We asked Jessica “Jes” Neal, archivist at the Coates Library, a few questions to get to know her better.
by Susie P. Gonzalez
As Trinity University’s archivist at the Coates Library, Jessica “Jes” Neal manages and makes accessible records that document and preserve the history and evolution of Trinity from the Tehuacana, Waxahachie, and Woodlawn campuses to the present. When she is not up to her ears in records, she watches art and indie films or researches hip-hop archives. Undefeated in her Scrabble crown, she loves, loves, loves lobster macaroni and cheese. Neal holds a Master of Library and Information Science degree from the University of Wisconsin-Milwaukee and a bachelor’s from Dillard University.
What do you like most working as an archivist in the Coates Library?
I enjoy working with our student organization records. I find these records to be the best snapshots of what campus life was/is like for students. It is my hope that I will be able to connect with more student organizations here on campus to collect and preserve individual and organizational records created by Trinity students engaged in student groups and/or student activism on a broad range of issues and perspectives, both on campus and off.
Can you share details about any treasures you have encountered?
Trinity memorabilia, photo prints from our Waxahachie campus, and our scrapbook collections are some of my current favorites. My personal most prized treasure here in the archives is the small collection of the underground student newspaper publication titled the Onliwon.
How do you work with Trinity students?
I am available to help students (and faculty & staff) with any departmental or organizational records and materials they may need for research or to satisfy their general curiosity.
How did you get involved in your field of study?
As an undergraduate, I majored in African world history—a nomenclature for African American Studies—and minored in history. I’ve always been passionate about helping marginalized communities maintain their autonomous voice over their historical narratives and organizational records. Obtaining my MLIS in Archival Studies and working in an archival repository allows me to do this exact work, and is both personally and professionally fulfilling. Working with university records is slightly different, but equally rewarding in that I am responsible for creating visibility for the university archives at Trinity. Having a university archivist helps to support and preserve institutional history, and I am happy to have this role.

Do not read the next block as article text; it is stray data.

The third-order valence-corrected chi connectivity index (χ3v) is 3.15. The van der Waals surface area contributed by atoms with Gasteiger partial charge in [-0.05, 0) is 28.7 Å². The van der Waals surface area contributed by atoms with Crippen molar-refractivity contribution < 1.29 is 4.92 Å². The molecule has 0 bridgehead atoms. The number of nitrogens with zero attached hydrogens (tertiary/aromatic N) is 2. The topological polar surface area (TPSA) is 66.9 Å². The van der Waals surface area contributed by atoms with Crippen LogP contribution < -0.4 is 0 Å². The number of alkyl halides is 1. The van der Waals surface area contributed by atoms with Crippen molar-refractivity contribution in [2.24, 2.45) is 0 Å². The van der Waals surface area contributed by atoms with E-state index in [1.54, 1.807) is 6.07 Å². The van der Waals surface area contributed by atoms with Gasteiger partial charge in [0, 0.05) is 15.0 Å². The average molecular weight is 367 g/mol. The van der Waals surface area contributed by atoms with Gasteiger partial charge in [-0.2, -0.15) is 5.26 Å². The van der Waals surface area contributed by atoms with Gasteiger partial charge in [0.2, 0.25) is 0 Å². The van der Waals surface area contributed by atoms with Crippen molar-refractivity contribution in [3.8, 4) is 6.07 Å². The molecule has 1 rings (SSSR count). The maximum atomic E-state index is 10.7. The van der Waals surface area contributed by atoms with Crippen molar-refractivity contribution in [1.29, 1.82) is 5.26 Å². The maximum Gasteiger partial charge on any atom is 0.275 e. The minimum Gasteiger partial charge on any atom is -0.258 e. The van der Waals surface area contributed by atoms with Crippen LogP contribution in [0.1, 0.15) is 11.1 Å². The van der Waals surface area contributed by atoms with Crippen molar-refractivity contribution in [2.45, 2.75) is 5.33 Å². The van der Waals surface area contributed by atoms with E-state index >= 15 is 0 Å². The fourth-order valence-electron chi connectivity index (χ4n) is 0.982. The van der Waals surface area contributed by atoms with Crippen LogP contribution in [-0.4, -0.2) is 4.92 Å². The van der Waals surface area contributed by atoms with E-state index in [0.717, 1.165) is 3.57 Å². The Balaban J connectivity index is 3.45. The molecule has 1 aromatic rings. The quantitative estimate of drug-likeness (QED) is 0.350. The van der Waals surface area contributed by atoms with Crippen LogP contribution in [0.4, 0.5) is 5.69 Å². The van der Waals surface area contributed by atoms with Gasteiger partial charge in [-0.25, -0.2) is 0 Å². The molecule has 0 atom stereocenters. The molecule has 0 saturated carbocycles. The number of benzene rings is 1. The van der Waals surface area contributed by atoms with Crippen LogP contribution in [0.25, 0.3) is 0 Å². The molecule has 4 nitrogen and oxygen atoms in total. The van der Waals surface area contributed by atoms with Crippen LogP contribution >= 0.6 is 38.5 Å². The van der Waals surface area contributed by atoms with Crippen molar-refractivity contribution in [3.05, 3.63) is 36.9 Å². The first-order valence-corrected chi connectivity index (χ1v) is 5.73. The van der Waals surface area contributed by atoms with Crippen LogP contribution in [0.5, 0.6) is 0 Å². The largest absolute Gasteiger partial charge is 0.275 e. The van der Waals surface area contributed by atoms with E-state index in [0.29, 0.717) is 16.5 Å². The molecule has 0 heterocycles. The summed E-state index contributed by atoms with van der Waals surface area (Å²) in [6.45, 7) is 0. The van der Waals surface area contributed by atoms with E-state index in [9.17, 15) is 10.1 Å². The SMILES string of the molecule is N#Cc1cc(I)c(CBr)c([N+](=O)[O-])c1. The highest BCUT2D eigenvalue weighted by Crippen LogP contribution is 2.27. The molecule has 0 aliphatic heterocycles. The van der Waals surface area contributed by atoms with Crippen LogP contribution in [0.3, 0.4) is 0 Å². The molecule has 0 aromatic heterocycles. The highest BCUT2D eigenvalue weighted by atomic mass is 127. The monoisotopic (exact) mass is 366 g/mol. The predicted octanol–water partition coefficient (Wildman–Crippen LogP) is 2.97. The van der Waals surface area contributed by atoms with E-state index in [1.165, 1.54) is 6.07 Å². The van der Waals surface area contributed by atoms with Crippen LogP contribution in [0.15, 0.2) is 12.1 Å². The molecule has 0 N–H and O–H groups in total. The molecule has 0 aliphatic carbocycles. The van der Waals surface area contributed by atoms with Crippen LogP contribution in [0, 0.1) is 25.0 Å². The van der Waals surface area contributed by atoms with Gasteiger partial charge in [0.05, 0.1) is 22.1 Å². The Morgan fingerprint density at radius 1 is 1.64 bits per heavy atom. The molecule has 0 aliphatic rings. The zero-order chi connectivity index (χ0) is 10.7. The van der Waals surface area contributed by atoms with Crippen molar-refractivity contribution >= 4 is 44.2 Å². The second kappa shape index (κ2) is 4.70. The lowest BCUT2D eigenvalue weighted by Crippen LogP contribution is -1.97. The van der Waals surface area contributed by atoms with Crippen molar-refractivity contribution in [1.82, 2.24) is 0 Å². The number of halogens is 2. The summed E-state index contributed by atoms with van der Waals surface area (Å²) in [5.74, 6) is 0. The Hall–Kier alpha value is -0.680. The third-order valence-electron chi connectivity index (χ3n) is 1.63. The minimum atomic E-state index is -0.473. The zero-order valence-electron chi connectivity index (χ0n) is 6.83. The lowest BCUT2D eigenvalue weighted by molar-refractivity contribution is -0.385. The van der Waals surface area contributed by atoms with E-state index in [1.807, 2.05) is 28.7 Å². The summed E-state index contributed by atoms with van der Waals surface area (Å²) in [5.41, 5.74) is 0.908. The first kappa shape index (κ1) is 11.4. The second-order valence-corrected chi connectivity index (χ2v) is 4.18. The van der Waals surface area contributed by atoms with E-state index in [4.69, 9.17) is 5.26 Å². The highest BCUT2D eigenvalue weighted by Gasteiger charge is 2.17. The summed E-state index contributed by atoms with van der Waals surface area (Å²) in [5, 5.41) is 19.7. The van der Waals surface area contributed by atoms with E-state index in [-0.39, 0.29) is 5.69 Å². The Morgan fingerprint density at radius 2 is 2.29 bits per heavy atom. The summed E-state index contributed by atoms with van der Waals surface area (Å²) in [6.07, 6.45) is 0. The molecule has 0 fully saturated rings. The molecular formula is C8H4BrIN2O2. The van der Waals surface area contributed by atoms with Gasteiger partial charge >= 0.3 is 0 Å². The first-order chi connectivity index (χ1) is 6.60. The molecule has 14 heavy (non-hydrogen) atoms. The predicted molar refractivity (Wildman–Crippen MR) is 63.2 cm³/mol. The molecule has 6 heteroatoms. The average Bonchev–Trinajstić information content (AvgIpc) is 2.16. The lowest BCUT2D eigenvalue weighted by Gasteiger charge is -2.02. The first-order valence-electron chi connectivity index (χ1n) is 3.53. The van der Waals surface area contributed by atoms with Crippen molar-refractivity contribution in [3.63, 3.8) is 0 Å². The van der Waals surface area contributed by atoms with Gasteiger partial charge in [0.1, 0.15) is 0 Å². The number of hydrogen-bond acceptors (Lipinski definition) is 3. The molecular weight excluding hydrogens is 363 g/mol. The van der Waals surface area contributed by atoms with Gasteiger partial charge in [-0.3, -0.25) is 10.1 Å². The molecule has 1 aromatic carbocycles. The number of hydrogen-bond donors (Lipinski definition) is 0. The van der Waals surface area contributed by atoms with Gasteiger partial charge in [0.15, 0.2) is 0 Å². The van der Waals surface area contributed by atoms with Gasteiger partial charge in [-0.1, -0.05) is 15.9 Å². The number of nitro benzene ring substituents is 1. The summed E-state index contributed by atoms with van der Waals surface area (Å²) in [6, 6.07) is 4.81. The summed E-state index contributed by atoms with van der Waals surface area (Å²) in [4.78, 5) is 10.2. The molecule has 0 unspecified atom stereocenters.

Who inspires you? Why?
Virginia Proctor Powell Florence and Audre Lorde. Both women are library school graduates, historians, and notable scholar-activists. Together they are both sources of inspiration for me to achieve similar goals.
Favorite color? Why?
Gray. Color psychology says those who favor the color gray are articulate individuals who are focused and dedicated to commitments. If I had to add something further, I’d say gray is the perfect hue between melody and melancholy, which are two life extremes we as human’s walk a tightrope between.
What is your favorite expression?
"If you don't define yourself for yourself, you'll be crushed into other people's fantasies of you and be eaten alive." — Audre Lorde
What profession other than yours would you like to attempt? Why?
If I were not doing archival work, I would love to cross the aisle and teach African-American studies or do leadership work in a cultural institution focused on African American history.
What is your favorite archive and/or library?
Schomburg Center for Research in Black culture is my favorite archive. Gerber/Hart in Chicago is my favorite library. This changes often.
Favorite sports team? Why?
Boston Celtics. The stats speak for themselves. 17 NBA Championships. Larry Bird, Bill Russell, and Paul Pierce are some of the best to ever play the game, and they all built their legacies with the Celtics.
Where would you like to retire?